Winter 2010
FSW – Phoenix


CH502: MEDIEVAL AND REFORMATION CHURCH HISTORY.  Grayson Carter                                                    


DESCRIPTION: This course examines the development of Church History from the Council of Chalcedon (451) through the Protestant and Catholic Reformations of the C16th. Particular attention will be given to the lives and principal writings of the most significant Christian leaders and theologians. The course will also consider in detail the historical context in which these events occurred.


SIGNIFICANCE FOR LIFE AND MINISTRY: The effective practice of Christian ministry requires an understanding of the significant historical and theological developments that occurred during the important period between the C5th and C16th. During this time, European church and culture became so intertwined as be considered almost indistinguishable, only to break apart into schism and prolonged conflict during the C16th. Why did this occur? What lessons can we learn from this? While our classroom investigations and discussions will be primarily historical and theological in nature, every effort will be made to set aside time in class for the integration of practical (i.e., contemporary) application of the academic material under consideration. 


LEARNING OUTCOMES: This course should (i) enhance the studentŐs basic factual and thematic knowledge of the Christian story during the Medieval and Reformation periods; (ii) it should help students gain a basic competence in how to interpret the story of the Christian church; (iii) it should help students gain a greater ability to evaluate various theological issues and their development; and, (iv) it should provide students with the tools and knowledge for a critical and sympathetic appreciation for the breadth, unity and diversity of the Christian church.


COURSE FORMAT: The course will on Monday evenings from 6.30 p.m. until 10.00 p.m. over 10 weeks, for a total of 35 hours.  Class time will be devoted to formal lectures, questions and answers, and informal classroom discussion.


REQUIRED READING: (Approximately 1200 pages total.)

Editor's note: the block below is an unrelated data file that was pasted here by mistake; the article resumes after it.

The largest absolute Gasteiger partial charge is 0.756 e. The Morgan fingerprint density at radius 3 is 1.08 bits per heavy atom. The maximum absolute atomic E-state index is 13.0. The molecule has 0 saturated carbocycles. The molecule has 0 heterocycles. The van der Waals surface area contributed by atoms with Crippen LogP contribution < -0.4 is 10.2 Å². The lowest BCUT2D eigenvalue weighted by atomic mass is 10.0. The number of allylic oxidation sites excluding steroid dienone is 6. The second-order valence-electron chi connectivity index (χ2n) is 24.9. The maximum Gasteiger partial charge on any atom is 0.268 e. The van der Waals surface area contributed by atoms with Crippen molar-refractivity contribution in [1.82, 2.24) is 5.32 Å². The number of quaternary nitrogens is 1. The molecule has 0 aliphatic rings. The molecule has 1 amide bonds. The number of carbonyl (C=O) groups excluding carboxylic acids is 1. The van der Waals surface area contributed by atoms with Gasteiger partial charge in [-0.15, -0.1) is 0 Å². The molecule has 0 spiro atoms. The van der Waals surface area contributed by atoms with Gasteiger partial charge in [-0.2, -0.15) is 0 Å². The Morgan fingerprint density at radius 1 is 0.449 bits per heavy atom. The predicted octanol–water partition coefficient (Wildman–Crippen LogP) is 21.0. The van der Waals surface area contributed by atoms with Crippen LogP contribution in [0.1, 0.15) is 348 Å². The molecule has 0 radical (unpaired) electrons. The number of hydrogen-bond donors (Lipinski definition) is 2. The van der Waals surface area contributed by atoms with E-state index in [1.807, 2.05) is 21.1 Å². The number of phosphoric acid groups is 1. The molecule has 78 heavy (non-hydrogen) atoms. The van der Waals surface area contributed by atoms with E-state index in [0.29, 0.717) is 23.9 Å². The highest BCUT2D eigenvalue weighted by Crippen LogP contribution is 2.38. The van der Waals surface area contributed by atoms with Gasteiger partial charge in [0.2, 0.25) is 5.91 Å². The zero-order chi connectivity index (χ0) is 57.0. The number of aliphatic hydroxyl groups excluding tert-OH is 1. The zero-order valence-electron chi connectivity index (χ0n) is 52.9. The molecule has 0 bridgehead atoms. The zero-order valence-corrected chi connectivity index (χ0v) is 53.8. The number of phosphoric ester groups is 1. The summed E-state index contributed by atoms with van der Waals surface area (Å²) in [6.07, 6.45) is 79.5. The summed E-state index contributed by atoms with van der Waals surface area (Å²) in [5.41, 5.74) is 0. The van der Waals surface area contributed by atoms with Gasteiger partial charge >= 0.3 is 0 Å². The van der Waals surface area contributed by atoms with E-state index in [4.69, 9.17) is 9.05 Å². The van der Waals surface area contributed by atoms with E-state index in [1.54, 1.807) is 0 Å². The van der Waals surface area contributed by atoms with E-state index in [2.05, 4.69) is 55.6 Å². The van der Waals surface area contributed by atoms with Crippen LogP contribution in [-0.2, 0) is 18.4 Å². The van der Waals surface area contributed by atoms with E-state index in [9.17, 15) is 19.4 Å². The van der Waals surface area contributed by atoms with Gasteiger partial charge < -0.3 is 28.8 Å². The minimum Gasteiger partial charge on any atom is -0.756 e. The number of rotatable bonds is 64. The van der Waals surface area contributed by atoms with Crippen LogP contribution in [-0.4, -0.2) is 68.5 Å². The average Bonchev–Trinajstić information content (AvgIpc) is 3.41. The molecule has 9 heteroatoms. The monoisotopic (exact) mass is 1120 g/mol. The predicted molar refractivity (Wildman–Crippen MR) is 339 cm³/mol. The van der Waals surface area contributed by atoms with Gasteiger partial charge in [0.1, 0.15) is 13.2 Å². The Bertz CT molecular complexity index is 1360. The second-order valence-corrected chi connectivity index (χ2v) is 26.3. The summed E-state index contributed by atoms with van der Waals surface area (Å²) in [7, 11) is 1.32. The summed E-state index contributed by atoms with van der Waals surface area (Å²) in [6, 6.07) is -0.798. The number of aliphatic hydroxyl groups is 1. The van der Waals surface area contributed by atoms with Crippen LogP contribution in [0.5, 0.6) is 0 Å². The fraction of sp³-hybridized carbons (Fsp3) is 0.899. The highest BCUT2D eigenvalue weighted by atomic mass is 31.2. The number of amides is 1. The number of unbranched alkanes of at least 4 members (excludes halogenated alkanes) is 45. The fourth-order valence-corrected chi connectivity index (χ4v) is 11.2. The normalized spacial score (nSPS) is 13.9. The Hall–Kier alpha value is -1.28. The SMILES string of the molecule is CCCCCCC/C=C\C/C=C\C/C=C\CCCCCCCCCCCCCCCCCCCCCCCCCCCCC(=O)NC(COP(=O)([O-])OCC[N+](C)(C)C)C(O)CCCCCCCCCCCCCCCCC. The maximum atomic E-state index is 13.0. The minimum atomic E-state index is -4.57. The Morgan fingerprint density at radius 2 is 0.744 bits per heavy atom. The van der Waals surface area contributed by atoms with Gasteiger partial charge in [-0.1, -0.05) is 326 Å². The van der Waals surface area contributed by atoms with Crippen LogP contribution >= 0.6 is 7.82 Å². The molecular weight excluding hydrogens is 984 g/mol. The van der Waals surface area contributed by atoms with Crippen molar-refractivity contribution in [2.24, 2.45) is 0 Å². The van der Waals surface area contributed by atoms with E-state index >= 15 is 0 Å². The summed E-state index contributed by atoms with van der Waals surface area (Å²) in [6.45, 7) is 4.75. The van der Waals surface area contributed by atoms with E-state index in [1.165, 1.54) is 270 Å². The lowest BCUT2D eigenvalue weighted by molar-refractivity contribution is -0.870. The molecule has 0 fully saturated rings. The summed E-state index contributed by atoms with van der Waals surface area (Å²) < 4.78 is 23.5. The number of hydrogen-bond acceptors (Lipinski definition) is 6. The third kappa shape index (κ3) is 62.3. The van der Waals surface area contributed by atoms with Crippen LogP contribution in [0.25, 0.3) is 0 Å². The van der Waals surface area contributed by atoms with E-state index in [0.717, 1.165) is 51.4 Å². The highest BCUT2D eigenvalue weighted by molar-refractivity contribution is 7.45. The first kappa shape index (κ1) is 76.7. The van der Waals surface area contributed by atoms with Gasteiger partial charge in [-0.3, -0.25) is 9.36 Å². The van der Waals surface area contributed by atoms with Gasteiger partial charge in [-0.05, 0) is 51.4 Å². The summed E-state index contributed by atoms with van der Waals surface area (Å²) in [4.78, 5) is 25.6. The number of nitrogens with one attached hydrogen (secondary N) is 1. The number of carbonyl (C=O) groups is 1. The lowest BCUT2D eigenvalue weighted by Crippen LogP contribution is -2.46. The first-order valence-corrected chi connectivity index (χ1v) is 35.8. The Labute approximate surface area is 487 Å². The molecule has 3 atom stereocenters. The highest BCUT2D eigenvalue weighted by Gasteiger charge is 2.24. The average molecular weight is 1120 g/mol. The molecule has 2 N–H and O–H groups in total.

á       Class Handouts/Readings [450 pages approximately]

á       Bettenson, Henry and Chris Maunder, eds. Documents of the Christian Church, 3rd ed. (Oxford, 1999). (Selected sections only). [200 pp.] ISBN: 192880713

á       Collinson, Patrick. The Reformation (Modern Library, 2006). [272 pp.] ISBN: 0812972953

á       Gonz‡lez, Justo. The Story of Christianity. The Early Church to the Present Day (Prince Press, 2004). (Selected sections only) (1-volume edition is available only from Christian Discount Books. Phone: 1-800-247-4784; Web: [153 pp.] ISBN: 1565635221

á       Oden, Amy ed., In Her Words. WomenŐs Writings in the History of Christian Thought (Abingdon, 1994). (Selected sections). [128 pp.] ISBN: 0687459729

á       Video Assignments (6 hours; for details see Course Syllabus)



á       Calvin, John. Institutes of the Christian Religion (Eerdmans, 1995).

á       Hilderbrand, Hans. The Protestant Reformation (Harper, 1964).

á       Janz, Denis R., ed. A Reformation Reader. (Fortress Press, 2002).

á       Jungbans, Helmar, ed. Martin Luther. Exploring His Life and Times, 1483-1546 (Fortress Press CD-ROM, 1999).  

á       Livingstone, E. A. ed. The Oxford Dictionary of the Christian Church, 3rd ed. (Oxford, 1997).

á       MacCulloch, Diarmaid. The Reformation (Penguin Press, 2005).

á       Pelikan, Jaroslav, ed. LutherŐs Works, 55 volumes (Fortress Press CD-ROM, 2001)  (Selected volumes).



1.     Class attendance, class participation, and completion of reading and video assignments (25%)

2.     Mid-term examination (25%)

3.     One 5-page research paper (20%)

4.     Final examination (30%)

5.     Extra Credit (10% maximum)






This ECD is a reliable guide to the course design but is subject to modification.